Boston Scientific Corp. is again recalling one of its most commercially promising medical devices, the Lotus transcatheter aortic heart valve replacement system, because of a problem with how the device is deployed in the heart.
One patient died following an attempt to implant a second valve, after the first attempt failed, a company spokeswoman said.
In an announcement to investors Thursday, Boston Scientific said it was asking hospitals worldwide to return their unimplanted Lotus valve systems following reports that a pin in the deployment tool may become disconnected before the doctor is ready to release the device.
“All affected patients were successfully treated with another valve, except for one reported case where implantation of the second valve was associated with aortic dissection and subsequent death,” company spokeswoman Trish Backes said via e-mail. “There was one other adverse event reported; during that case, the valve could not be removed, it embolized, and was secured in the descending aorta with no additional complications.”
The Lotus, which is approved for sale in Europe and is still under clinical testing in the U.S., is managed by the company’s structural heart division in Maple Grove. The company said it still intends to apply for commercial approval of the device from the U.S. Food and Drug Administration before the end of the year, with a planned U.S. launch in mid-2018.
Boston Scientific stock initially tumbled nearly 10 percent in premarket trading Thursday on the recall news, but quickly recovered, ending the day down nearly 3 percent at $24.48 per share.
Transcatheter aortic valves like the Lotus can be placed in the heart without open-chest surgery, shortening recovery times and avoiding surgical trauma. Analysts with Leerink Partners estimate the annual market for these minimally invasive heart valves will exceed $5 billion by 2021, though right now they are only proved safe for high-risk and intermediate-risk patient populations with aortic stenosis.
In November, Boston Scientific voluntarily recalled a subset of its Lotus valves in Europe, triggering an inventory charge that shaved half a percent off the company’s gross margin for the quarter.
“We believe we’ve identified both the issue and the solution to fix the deployment pin, which is a combination of minor process and specification changes,” Chief Financial Officer Dan Brennan told investors Feb. 2. On the same quarterly earnings call, CEO Mike Mahoney noted that “Lotus offers physicians unparalleled control during implantation.”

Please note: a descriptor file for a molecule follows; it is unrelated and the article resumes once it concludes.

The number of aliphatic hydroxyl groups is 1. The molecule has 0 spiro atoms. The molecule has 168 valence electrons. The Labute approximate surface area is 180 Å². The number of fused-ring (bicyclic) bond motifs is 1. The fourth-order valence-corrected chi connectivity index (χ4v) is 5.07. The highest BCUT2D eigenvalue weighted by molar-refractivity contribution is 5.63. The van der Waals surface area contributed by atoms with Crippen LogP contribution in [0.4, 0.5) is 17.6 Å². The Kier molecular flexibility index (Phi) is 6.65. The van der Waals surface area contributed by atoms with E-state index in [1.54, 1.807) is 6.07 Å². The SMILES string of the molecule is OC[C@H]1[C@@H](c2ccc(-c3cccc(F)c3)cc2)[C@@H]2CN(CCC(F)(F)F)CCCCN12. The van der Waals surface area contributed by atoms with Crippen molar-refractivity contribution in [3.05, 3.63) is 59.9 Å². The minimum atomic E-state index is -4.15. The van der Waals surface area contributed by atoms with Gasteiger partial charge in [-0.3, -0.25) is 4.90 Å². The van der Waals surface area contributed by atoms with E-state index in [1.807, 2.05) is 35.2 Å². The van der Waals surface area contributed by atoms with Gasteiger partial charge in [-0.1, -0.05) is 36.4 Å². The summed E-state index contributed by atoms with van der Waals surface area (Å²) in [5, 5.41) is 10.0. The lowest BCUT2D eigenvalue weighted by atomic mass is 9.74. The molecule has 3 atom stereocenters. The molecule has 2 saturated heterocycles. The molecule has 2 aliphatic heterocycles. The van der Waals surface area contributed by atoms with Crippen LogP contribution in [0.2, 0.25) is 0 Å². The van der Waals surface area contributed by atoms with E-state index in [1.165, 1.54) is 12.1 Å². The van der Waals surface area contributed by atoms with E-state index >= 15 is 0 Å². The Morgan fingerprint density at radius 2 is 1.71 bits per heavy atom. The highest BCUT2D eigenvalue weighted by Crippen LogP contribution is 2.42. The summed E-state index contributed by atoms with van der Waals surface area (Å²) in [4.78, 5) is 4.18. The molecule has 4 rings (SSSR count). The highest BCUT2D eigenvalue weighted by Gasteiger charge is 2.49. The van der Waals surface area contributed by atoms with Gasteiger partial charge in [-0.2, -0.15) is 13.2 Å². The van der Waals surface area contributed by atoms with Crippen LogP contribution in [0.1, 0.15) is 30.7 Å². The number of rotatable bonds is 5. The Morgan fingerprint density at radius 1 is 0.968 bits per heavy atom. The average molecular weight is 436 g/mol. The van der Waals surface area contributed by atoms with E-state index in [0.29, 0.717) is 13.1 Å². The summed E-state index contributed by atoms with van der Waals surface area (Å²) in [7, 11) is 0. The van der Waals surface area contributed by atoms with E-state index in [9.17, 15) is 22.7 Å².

On Thursday, Boston Scientific announced a voluntary removal of all Lotus valve devices, including a new model with the “Depth Guard” feature. The securities filing about the recall said that, as with the prior action, the latest issue is caused by “excess tension” in the release pin mechanism created during the manufacturing process.
Since the mechanical issue only involves the deployment device, the recall does not affect devices that have already been implanted in patients.
“We have observed an increasing trend of cases during which the Lotus valves could not be successfully implanted due to a partial early release of the pin mechanism that connects the valve to the delivery system,” Backes wrote Thursday. “When this occurs, the valve must be re-sheathed and removed from the patient.”
Analysts with Leerink said the initial drop in Boston Scientific stock seemed “overdone,” given the modest financial impact that analysts predict from the news.
According to Leerink’s financial modeling, the latest recall is likely to cost Boston Scientific $50 million in lost revenue in 2017, and perhaps $60 million the year after, which equates to less than one cent of full-year earnings per share in those years.
“The company is taking a conservative approach to solve the issue,” Leerink Partners analysts wrote Thursday, “including design validation, exhaustive testing, tightening manufacturing tolerances around the pin and adding a new final inspection step. We believe this course of action will help the company rebuild their credibility, as we believe physicians will respect this prudent approach to solving the issue.”